27 February 2012 – The NSW Urban Taskforce has launched a glossy new magazine, with content by some of Sydney’s most influential designers and planners, to back its dramatic call to find infill sites to accommodate Sydney’s expected need for 500,000 new dwellings.
The magazine, Urban Ideas, is complete with concepts from Melbourne and Brisbane that encourage apartment development and ideas from prominent designers Gerard Reinmuth of Terroir, Tone Wheeler of Environa, Stephen Moore of Robertsday, Nick Turner of Turner & Associates, Adam Russell of Draw and Stephanie Smith of Innovarchi.
Sustainable architect Tone Wheeler told The Fifth Estate that he interpreted the new strategy by the taskforce to focus more on infill rather than greenfield development was a recognition by its members that their future was more closely related to medium density development than detached housing.
The appointment of Chris Johnson, a former NSW Government architect as new chief executive officer of the Taskforce, was an “inspired choice” according to Mr Wheeler, because, “Chris knows how to bring people together.
“He’s very connected and very good at putting things together.”
Launching the magazine on Monday, Mr Johnson said Sydney was at a tipping point where the character of the city is evolving from a suburban model to a more urban model.
“Increasingly, younger people are preferring to live close to amenities including shops, transport and work even if this means a different type of house,” Mr Johnson said.
“With the Metropolitan Plan targeting 770,000 new housing units by 2036 and 70 per cent of these likely to be in infill sites, we believe, the best way to accommodate this increased growth is in apartments up to 25 metres [about six storeys] in height.”
He said that to accommodate 500,000 apartments in six storey buildings would require 15 square kilometres of land, but to build 500,000 detached houses would require 225 square kilometres.
The Taskforce, a property development industry group representing prominent property developers and equity financiers, has included its strategies in its submission to the review of SEPP 65 – the policy that covers the design of residential flats.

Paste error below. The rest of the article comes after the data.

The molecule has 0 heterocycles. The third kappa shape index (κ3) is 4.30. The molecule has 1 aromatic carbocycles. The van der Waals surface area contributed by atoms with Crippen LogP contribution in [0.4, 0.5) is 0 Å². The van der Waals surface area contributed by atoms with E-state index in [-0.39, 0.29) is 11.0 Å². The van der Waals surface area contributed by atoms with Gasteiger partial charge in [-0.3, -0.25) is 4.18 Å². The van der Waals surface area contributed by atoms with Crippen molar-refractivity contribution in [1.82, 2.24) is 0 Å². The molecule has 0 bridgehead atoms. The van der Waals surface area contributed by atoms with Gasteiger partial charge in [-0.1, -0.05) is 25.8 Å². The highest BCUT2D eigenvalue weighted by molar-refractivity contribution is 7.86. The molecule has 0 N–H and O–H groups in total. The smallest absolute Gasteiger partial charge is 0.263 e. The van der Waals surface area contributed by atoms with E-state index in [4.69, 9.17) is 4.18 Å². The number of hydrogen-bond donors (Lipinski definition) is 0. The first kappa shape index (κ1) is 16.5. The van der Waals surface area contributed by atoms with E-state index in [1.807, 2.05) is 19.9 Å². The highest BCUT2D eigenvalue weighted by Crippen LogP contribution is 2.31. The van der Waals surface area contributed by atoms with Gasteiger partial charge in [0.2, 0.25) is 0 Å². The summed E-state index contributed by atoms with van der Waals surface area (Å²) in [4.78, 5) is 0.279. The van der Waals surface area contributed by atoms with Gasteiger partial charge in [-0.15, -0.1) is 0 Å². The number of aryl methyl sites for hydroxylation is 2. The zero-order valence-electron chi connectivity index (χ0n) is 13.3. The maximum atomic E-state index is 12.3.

The big issue now is supply not design, Mr Johnson said.
“The design of apartments has improved dramatically since the SEPP was introduced 10 years ago. What we now need is to drive the supply of well designed apartment buildings in appropriate locations.”
The seven step plan calls for stronger state leadership and better ways to involve communities in the early strategic planning stages.
The taskforce also proposes that all apartment building proposals should be determined by the Joint Regional Planning Panels.
“The most important initiative to drive supply is to use a code assessable system for apartments below 25 metres,” Mr Johnson said. “This is based on the successful Queensland model where up to 80 per cent of all applications are determined in this manner.
“Community involvement needs to be focussed at the early planning stages so that the detailed assessment is made in relation to the controls for height, bulk and setbacks agreed by the community.
“Essentially we need a simpler planning system. Our concern is that the number of rules now applying to apartment buildings means we are getting design by regulation not design by innovation”.
Future issues of Urban Ideas which Mr Johnson expects to be published four times a year, will investigate the public domain related to changing retail trends, the new workplace that requires more flexible, mixed use zoning, and other issues that relate to the changing nature of urban environment. It is currently published online and in a limited print run.
Mr Wheeler said there several other designers involved in the project and believed more would join.
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